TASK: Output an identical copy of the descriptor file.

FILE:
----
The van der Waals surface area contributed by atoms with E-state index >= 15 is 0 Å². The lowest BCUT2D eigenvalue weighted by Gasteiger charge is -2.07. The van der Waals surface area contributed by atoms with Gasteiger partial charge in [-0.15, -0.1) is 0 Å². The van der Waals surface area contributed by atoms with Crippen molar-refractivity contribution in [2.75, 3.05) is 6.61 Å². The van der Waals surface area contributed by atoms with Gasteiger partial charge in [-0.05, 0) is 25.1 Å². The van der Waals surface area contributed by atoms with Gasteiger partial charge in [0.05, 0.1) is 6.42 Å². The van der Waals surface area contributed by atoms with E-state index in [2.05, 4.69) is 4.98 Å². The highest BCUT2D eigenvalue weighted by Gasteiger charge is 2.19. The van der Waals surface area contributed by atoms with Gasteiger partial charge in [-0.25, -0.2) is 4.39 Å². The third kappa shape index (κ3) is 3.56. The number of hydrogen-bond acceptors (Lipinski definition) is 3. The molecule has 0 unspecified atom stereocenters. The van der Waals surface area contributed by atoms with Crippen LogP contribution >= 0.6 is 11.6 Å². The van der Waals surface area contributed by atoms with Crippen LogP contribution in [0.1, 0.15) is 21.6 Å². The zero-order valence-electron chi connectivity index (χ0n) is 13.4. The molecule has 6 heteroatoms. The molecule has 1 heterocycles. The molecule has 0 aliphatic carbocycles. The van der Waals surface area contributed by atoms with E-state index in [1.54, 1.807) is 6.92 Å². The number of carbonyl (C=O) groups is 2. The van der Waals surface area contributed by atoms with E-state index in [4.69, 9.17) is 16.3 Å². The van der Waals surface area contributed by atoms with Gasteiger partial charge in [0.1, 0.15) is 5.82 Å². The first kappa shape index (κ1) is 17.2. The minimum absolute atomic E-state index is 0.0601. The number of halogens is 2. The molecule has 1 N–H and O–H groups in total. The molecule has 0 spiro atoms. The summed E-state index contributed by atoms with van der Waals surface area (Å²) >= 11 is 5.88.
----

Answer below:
The van der Waals surface area contributed by atoms with E-state index >= 15 is 0 Å². The lowest BCUT2D eigenvalue weighted by Gasteiger charge is -2.07. The van der Waals surface area contributed by atoms with Gasteiger partial charge in [-0.15, -0.1) is 0 Å². The van der Waals surface area contributed by atoms with Crippen molar-refractivity contribution in [2.75, 3.05) is 6.61 Å². The van der Waals surface area contributed by atoms with Gasteiger partial charge in [-0.05, 0) is 25.1 Å². The van der Waals surface area contributed by atoms with Gasteiger partial charge in [0.05, 0.1) is 6.42 Å². The van der Waals surface area contributed by atoms with E-state index in [2.05, 4.69) is 4.98 Å². The highest BCUT2D eigenvalue weighted by Gasteiger charge is 2.19. The van der Waals surface area contributed by atoms with Gasteiger partial charge in [-0.25, -0.2) is 4.39 Å². The third kappa shape index (κ3) is 3.56. The number of hydrogen-bond acceptors (Lipinski definition) is 3. The molecule has 0 unspecified atom stereocenters. The van der Waals surface area contributed by atoms with Crippen LogP contribution >= 0.6 is 11.6 Å². The van der Waals surface area contributed by atoms with Crippen LogP contribution in [0.1, 0.15) is 21.6 Å². The zero-order valence-electron chi connectivity index (χ0n) is 13.4. The molecule has 6 heteroatoms. The molecule has 1 heterocycles. The molecule has 0 aliphatic carbocycles. The van der Waals surface area contributed by atoms with E-state index in [1.54, 1.807) is 6.92 Å². The number of carbonyl (C=O) groups is 2. The van der Waals surface area contributed by atoms with E-state index in [4.69, 9.17) is 16.3 Å². The van der Waals surface area contributed by atoms with Gasteiger partial charge in [0.1, 0.15) is 5.82 Å². The first kappa shape index (κ1) is 17.2. The minimum absolute atomic E-state index is 0.0601. The number of halogens is 2. The molecule has 1 N–H and O–H groups in total. The molecule has 0 spiro atoms. The summed E-state index contributed by atoms with van der Waals surface area (Å²) >= 11 is 5.88.